On the early evolution of Local Group dwarf galaxy types: star formation and supernova feedback

Bermejo-Climent, J. R.; Battaglia, G.; Gallart, C.; Di Cintio, A.; Brook, C. B.; Cicuéndez, L.; Monelli, M.; Leaman, R.; Mayer, L.; Peñarrubia, J.; Read, J. I.
Bibliographical reference

Monthly Notices of the Royal Astronomical Society, Volume 479, Issue 2, p.1514-1527

Advertised on:
9
2018
Number of authors
11
IAC number of authors
7
Citations
19
Refereed citations
18
Description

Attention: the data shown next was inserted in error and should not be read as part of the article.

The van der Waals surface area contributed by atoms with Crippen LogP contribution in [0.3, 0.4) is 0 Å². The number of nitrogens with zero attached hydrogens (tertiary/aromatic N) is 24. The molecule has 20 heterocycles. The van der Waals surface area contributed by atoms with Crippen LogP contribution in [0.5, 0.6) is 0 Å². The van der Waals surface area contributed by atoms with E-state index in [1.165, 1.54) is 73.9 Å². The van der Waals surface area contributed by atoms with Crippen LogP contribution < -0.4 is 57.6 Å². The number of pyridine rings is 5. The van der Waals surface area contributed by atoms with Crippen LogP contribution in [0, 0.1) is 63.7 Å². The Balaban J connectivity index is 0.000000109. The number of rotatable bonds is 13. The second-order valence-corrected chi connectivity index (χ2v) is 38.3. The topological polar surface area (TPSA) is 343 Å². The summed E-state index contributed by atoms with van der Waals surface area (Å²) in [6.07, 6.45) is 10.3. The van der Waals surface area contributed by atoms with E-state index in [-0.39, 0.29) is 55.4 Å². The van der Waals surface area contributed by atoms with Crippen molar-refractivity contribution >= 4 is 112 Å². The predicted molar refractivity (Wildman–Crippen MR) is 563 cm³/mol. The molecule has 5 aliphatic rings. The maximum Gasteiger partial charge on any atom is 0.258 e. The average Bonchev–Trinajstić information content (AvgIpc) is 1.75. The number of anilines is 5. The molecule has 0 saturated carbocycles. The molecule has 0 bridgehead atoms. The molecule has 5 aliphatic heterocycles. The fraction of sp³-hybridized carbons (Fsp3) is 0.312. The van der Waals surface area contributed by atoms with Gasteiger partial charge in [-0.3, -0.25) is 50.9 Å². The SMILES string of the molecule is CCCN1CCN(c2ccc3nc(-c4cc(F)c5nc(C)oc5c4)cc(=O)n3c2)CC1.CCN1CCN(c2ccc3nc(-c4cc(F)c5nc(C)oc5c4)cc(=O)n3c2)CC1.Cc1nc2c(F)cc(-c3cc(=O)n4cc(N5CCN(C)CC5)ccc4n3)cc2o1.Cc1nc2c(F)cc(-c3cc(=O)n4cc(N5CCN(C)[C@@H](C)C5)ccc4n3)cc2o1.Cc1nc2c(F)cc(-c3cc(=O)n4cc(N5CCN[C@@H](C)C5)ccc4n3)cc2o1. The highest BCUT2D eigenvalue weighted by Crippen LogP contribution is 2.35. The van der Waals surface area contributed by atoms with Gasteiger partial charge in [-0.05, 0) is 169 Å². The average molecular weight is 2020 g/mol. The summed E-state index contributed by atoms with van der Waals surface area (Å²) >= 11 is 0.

According to star formation histories (SFHs), Local Group dwarf galaxies can be broadly classified in two types: those forming most of their stars before z = 2 (fast) and those with more extended SFHs (slow). The most precise SFHs are usually derived from deep but not very spatially extended photometric data; this might alter the ratio of old to young stars when age gradients are present. Here, we correct for this effect and derive the mass formed in stars by z = 2 for a sample of 16 Local Group dwarf galaxies. We explore early differences between fast and slow dwarfs, and evaluate the impact of internal feedback by supernovae (SNe) on the baryonic and dark matter (DM) component of the dwarfs. Fast dwarfs assembled more stellar mass at early times and have larger amounts of DM within the half-light radius than slow dwarfs. By imposing that slow dwarfs cannot have lost their gas by z = 2, we constrain the maximum coupling efficiency of SN feedback to the gas and to the DM to be ˜10 per cent. We find that internal feedback alone appears insufficient to quench the SFH of fast dwarfs by gas deprivation, in particular for the fainter systems. Nonetheless, SN feedback can core the DM halo density profiles relatively easily, producing cores of the sizes of the half-light radius in fast dwarfs by z = 2 with very low efficiencies. Amongst the `classical' Milky Way satellites, we predict that the smallest cores should be found in Draco and Ursa Minor, while Sculptor and Fornax should host the largest ones.
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